Also, it is possible to make the argument that the flowering of women's sexuality in the 1970's was a direct result of the earlier exertions of medical power on hysterical (or frigid) women, because they produced a discourse on women's sexuality, which could eventually be subverted.

The Homosexual

Foucault was a part of the gay rights movement, and his book is really geared towards that same movement. The examples are numerous:

Gay and lesbian civil rights movements are of course the penultimate examples of a reverse discourse. One hundred years ago, the discourse on homosexuality was used to produce torture, submission, and heterosexual conformity. Now the same discourse, with very few modifications, is producing real civil gains, and fundamentally altering the culture.

The closet is a good example of one the silences that discourse requires to be effective. The closet historically has not been a happy place for queers. It is at the same time the requirement to hide a shameful secret ("the love that dare not speak its name") and an "open secret", a stain that leaves its mark on the body, behavior, and attitude so that medical or other authorities can diagnose it.

Coming out established a reverse discourse to the closet. Coming out presupposes all the conditions of the closet: a secret desire that will not be contained, a permanent condition, a confession required for absolution, and so on. The only differences are that people who come out are self-diagnosing instead of being caught or exposed by an authority, and the stigma of homosexuality exposed is relinquished in favor of pride. Coming out formed the backbone of the gay civil rights movements, essentially enlisting new members of the community as foot soldiers and linking their own self-worth to the aims of the entire community. A brutal process for some, rewarding for others, but always effective for the movement.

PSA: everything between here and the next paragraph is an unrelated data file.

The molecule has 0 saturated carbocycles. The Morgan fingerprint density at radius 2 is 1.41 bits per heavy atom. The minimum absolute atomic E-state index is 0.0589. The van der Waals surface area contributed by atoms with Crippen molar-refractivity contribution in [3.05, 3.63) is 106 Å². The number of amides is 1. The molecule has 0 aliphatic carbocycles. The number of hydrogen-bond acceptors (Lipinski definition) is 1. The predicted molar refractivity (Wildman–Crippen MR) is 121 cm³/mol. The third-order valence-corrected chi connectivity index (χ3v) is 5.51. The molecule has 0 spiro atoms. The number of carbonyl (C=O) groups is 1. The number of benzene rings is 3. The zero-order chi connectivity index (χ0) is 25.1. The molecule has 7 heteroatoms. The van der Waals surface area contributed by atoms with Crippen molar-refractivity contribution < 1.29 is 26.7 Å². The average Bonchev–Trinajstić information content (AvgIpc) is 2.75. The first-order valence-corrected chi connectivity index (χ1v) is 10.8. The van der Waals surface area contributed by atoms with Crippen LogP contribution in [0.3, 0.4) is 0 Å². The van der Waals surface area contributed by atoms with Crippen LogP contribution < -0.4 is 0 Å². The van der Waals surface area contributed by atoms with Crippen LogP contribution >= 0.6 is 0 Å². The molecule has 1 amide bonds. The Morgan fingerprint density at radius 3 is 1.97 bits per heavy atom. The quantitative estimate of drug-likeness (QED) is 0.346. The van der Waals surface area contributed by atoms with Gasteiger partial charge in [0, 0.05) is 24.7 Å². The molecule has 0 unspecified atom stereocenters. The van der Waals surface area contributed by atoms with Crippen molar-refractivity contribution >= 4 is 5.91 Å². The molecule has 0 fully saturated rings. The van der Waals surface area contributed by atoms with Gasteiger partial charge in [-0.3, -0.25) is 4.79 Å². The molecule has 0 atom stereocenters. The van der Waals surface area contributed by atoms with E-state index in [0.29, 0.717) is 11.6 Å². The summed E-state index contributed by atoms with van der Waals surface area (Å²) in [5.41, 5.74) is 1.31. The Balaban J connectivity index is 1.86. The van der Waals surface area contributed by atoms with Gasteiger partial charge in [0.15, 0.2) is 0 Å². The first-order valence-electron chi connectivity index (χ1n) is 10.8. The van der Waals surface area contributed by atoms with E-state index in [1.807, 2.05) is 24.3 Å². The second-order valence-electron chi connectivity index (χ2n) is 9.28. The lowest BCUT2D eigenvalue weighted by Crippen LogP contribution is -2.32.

Foucault theorized that perhaps the deployment of sexuality would eventually fully replace the deployment of alliance, which is to say that people would build power networks around sexuality instead of kin, blood, or property ties. We have already seen examples of this, in the lesbian-feminist communes and gay urban cultures of the 70's.

Polyamory

Poly people are imagining and creating new family structures that are further examples of the continuing creep of the deployment of sexuality. These are based more around emotional investment and physical intimacy than around the structures of the deployment of alliance. Like sexuality itself, these structures are contingent, adaptable, strategic, and diverse, but no less powerful for being so. The emergence of the explicit rethinking of the family should come as no surprise. If you look at the history of nonmonogamous concepts over the last half-century, they have generally tended towards more flexibility over time, from wife-swapping to swinging to open marriages to polyamory, with side trips through the queer cultures I have mentioned. At the end of this slow merging of the sexual and the familial lies structures like polyamory.

The Perverse

BDSM represents a reverse discourse for the entire perverse implantation. Instead of being the various shameful secrets that must be hunted out and then cleaned out, it is the various dark desires ("kinks") that freely speak of themselves. It is perhaps no accident that BDSM originally emerged from gay male communities. While only some perversions have lasted the entire history (fetish being the most important), many of our current kinks are new, and many of the old perverse categorizations are forgotten. However, the framework is the same: a general mechanism for producing diverse sexual peccadilloes. The difference is that the power involved has changed. Originally, perversion was created to enhance medical or psychiatric power and to fortify normal sexuality. Now, it is a self-reflective task, for the personal production of power, pleasure, and understanding.